What Can Marketers Do About Climate Change?,

Ryo W. 10°

Do marketers have a commitment to act in the face of climate change? After all, we’ve worked hard to sell a lot of the stuff that’s polluted our world. What’s our role now to help change things? I’m no sustainability expert, but I know it’s got to be about more than selling “green” products.

An increasing number of Americans understand that climate change is real, and they want action. According to research from Yale and George Mason University, 74% of Americans agree “global warming is affecting weather in the United States.” At this level of acceptance, climate change is no longer “debatable.” There has been a huge jump in the number of Americans who not only believe climate change is real, but in the number who believe that humans are its cause: “More than half of Americans (54%) believe global warming is caused mostly by human activities, an increase of 8 points since March 2012.” And currently, more than half of Americans believe that “corporations, industry, and citizens themselves should do more to address the issue.”

We’re seeing small, mobilized groups of activists begin to “go nuclear” against polluting companies. University students all over the country are demanding endowments divest from energy companies; 72% of Harvard students just voted for the Corporation to divest itself from energy stocks. The majority of consumers aren’t ready to take such drastic action, but companies should be prepared for that day.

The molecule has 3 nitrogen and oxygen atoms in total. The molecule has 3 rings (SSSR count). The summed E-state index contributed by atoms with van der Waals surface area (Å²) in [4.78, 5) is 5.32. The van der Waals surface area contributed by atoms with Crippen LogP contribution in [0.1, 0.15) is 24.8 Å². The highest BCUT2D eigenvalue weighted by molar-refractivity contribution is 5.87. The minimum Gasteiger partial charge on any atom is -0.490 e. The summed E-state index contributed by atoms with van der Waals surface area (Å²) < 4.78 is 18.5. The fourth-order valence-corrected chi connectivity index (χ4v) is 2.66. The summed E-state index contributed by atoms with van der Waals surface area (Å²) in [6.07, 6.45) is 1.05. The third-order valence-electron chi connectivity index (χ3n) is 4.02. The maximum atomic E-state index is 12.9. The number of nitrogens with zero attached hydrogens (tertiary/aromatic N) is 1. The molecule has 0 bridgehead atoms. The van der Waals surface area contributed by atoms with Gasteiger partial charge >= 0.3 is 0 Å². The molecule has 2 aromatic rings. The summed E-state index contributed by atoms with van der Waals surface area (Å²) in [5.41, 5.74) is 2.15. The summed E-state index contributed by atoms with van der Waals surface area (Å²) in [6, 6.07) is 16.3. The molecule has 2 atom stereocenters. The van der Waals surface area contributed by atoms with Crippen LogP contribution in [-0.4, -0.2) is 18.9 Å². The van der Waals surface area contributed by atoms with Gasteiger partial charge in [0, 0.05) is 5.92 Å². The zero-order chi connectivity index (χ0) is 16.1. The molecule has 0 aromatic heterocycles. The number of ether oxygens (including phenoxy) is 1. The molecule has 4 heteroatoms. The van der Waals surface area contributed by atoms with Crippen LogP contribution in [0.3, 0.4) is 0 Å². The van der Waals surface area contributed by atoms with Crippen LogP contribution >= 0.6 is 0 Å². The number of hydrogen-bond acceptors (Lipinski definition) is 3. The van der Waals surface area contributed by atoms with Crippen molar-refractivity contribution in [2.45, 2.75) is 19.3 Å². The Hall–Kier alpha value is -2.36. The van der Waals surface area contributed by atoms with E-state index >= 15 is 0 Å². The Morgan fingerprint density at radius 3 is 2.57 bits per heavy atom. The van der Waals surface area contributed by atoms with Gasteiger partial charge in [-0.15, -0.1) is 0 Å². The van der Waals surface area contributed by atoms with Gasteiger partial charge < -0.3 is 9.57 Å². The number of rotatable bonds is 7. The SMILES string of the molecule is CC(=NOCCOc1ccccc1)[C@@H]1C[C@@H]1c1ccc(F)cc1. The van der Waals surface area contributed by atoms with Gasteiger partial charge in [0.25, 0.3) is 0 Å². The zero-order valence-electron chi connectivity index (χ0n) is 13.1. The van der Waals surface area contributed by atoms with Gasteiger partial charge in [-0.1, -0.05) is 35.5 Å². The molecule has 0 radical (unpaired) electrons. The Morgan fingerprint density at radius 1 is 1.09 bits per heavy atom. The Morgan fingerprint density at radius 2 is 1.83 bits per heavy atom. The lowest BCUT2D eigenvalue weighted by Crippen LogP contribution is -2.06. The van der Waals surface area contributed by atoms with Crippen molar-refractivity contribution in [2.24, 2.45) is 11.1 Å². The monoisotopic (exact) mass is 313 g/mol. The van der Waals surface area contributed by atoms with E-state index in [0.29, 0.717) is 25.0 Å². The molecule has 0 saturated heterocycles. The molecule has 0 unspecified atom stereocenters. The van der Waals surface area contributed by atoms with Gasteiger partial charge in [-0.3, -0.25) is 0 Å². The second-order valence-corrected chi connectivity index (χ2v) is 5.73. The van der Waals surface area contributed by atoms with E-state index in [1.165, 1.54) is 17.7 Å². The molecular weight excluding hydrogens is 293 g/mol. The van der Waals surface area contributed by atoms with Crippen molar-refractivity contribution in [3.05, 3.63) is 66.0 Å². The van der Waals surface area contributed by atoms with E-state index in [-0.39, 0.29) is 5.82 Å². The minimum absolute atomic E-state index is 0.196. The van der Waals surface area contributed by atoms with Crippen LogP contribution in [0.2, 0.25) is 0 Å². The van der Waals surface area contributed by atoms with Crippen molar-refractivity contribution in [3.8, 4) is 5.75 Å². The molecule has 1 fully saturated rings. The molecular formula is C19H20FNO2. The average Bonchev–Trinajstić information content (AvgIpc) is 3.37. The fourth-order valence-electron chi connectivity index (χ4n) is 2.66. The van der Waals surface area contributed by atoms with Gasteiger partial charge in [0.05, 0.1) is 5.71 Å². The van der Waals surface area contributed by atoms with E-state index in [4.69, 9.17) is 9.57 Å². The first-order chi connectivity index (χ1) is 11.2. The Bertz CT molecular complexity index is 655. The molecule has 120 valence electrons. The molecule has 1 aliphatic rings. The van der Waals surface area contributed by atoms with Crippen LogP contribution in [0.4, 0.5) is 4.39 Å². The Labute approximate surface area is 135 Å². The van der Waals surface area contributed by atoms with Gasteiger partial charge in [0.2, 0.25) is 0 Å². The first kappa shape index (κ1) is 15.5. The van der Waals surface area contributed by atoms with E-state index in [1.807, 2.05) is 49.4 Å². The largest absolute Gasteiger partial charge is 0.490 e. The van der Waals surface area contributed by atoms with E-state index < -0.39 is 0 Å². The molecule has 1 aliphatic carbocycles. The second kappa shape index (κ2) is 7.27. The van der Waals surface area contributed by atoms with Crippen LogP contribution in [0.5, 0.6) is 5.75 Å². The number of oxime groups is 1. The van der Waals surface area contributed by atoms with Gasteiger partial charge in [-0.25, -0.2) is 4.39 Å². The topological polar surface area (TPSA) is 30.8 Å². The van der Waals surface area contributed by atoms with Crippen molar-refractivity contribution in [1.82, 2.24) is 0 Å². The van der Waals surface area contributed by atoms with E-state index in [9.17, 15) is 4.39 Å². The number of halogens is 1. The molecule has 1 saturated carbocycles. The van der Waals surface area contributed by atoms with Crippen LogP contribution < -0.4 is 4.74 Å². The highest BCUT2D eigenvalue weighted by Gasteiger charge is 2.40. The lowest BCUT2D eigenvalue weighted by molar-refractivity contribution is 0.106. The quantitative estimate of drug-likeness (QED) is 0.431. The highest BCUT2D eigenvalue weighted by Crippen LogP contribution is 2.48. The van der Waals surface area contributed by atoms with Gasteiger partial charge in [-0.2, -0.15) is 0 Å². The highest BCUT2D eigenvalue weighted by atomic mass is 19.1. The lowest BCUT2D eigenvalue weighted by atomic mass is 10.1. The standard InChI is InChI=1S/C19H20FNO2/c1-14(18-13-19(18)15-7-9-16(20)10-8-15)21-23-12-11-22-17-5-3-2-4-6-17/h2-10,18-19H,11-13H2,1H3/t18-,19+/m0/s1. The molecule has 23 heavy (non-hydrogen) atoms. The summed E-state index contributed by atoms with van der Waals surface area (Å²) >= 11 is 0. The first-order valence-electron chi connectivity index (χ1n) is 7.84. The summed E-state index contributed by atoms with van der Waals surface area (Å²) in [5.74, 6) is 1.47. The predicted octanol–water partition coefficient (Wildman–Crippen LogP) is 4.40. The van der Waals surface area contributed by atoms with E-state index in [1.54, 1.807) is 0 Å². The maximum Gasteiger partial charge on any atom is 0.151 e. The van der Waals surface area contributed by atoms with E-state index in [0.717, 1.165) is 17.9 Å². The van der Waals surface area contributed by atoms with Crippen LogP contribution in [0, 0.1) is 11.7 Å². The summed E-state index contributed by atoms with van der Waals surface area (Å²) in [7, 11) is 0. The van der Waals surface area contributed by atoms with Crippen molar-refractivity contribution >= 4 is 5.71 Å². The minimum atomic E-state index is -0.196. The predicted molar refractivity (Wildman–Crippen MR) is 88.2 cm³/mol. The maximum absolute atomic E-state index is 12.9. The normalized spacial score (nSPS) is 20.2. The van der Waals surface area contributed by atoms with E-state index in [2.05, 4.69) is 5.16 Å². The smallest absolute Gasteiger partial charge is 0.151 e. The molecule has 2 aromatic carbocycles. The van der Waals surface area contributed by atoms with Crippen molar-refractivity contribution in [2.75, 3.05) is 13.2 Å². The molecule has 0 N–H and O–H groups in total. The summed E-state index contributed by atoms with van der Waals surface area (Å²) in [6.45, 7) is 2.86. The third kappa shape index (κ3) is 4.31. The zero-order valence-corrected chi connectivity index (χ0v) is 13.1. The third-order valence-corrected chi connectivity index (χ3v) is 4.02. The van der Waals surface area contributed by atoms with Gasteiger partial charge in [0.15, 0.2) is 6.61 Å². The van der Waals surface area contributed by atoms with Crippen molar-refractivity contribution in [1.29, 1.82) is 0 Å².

So I was heartened to see new research from Ceres, Calvert Funds and the World Wildlife Fund that shows big companies get it, too. The report finds that clean energy practices are becoming standard procedures for some of the largest and most profitable companies in the world, including AT&T, DuPont, General Motors, HP, Sprint, and Walmart. Fifty-six percent of the combined 173 companies in the Fortune 100 and Global 100 have set greenhouse gas reduction goals. What’s going to ensure these companies follow through, and that all firms take meaningful action to reduce emissions?

Public policy, driven by public pressure.

We are beyond of the point of “changing a light bulb to change the world.” Just as I’m skeptical of my ability to cool the planet by purchasing recycled printer paper, many Americans understand that big change requires big action — of the type that really can only be accomplished with the support of the president and Congress.

The government must set policy that requires businesses to do their part in preventing further global warming. But neither government nor business will make these changes without significant pressure from the public.

But first, consumers need to know what to ask for. Here’s where marketers come in.